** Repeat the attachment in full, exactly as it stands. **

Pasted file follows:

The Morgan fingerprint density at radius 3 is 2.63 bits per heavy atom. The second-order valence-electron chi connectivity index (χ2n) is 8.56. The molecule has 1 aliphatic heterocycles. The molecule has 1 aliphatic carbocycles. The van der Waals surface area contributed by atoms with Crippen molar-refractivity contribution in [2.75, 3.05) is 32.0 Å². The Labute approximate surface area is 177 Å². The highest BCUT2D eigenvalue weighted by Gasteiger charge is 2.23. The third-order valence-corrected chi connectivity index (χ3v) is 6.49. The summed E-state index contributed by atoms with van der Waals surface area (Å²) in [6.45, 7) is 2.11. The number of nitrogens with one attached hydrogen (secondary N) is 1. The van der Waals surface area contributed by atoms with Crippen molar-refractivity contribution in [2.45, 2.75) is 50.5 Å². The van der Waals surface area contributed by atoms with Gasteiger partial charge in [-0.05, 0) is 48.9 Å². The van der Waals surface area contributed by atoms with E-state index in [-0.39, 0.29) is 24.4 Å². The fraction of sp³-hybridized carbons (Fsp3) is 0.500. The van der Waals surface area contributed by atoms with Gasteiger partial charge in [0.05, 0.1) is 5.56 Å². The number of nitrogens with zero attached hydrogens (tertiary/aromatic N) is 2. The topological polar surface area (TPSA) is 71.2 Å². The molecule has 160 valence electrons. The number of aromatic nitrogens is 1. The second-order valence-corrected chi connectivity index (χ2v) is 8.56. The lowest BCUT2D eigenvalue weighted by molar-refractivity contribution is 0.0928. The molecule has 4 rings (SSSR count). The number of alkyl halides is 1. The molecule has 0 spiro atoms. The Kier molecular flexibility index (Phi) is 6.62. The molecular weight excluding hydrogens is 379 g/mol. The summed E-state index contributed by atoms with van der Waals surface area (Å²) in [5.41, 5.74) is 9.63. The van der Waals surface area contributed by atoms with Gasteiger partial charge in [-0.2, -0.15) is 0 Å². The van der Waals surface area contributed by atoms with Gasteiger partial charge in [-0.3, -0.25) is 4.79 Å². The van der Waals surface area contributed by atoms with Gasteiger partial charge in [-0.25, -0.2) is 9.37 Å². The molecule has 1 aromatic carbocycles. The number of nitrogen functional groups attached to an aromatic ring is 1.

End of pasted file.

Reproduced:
The Morgan fingerprint density at radius 3 is 2.63 bits per heavy atom. The second-order valence-electron chi connectivity index (χ2n) is 8.56. The molecule has 1 aliphatic heterocycles. The molecule has 1 aliphatic carbocycles. The van der Waals surface area contributed by atoms with Crippen molar-refractivity contribution in [2.75, 3.05) is 32.0 Å². The Labute approximate surface area is 177 Å². The highest BCUT2D eigenvalue weighted by Gasteiger charge is 2.23. The third-order valence-corrected chi connectivity index (χ3v) is 6.49. The summed E-state index contributed by atoms with van der Waals surface area (Å²) in [6.45, 7) is 2.11. The number of nitrogens with one attached hydrogen (secondary N) is 1. The van der Waals surface area contributed by atoms with Crippen molar-refractivity contribution in [2.45, 2.75) is 50.5 Å². The van der Waals surface area contributed by atoms with Gasteiger partial charge in [-0.05, 0) is 48.9 Å². The van der Waals surface area contributed by atoms with E-state index in [-0.39, 0.29) is 24.4 Å². The fraction of sp³-hybridized carbons (Fsp3) is 0.500. The van der Waals surface area contributed by atoms with Gasteiger partial charge in [0.05, 0.1) is 5.56 Å². The number of nitrogens with zero attached hydrogens (tertiary/aromatic N) is 2. The topological polar surface area (TPSA) is 71.2 Å². The molecule has 160 valence electrons. The number of aromatic nitrogens is 1. The second-order valence-corrected chi connectivity index (χ2v) is 8.56. The lowest BCUT2D eigenvalue weighted by molar-refractivity contribution is 0.0928. The molecule has 4 rings (SSSR count). The number of alkyl halides is 1. The molecule has 0 spiro atoms. The Kier molecular flexibility index (Phi) is 6.62. The molecular weight excluding hydrogens is 379 g/mol. The summed E-state index contributed by atoms with van der Waals surface area (Å²) in [5.41, 5.74) is 9.63. The van der Waals surface area contributed by atoms with Gasteiger partial charge in [-0.2, -0.15) is 0 Å². The van der Waals surface area contributed by atoms with Gasteiger partial charge in [-0.3, -0.25) is 4.79 Å². The van der Waals surface area contributed by atoms with Gasteiger partial charge in [-0.25, -0.2) is 9.37 Å². The molecule has 1 aromatic carbocycles. The number of nitrogen functional groups attached to an aromatic ring is 1.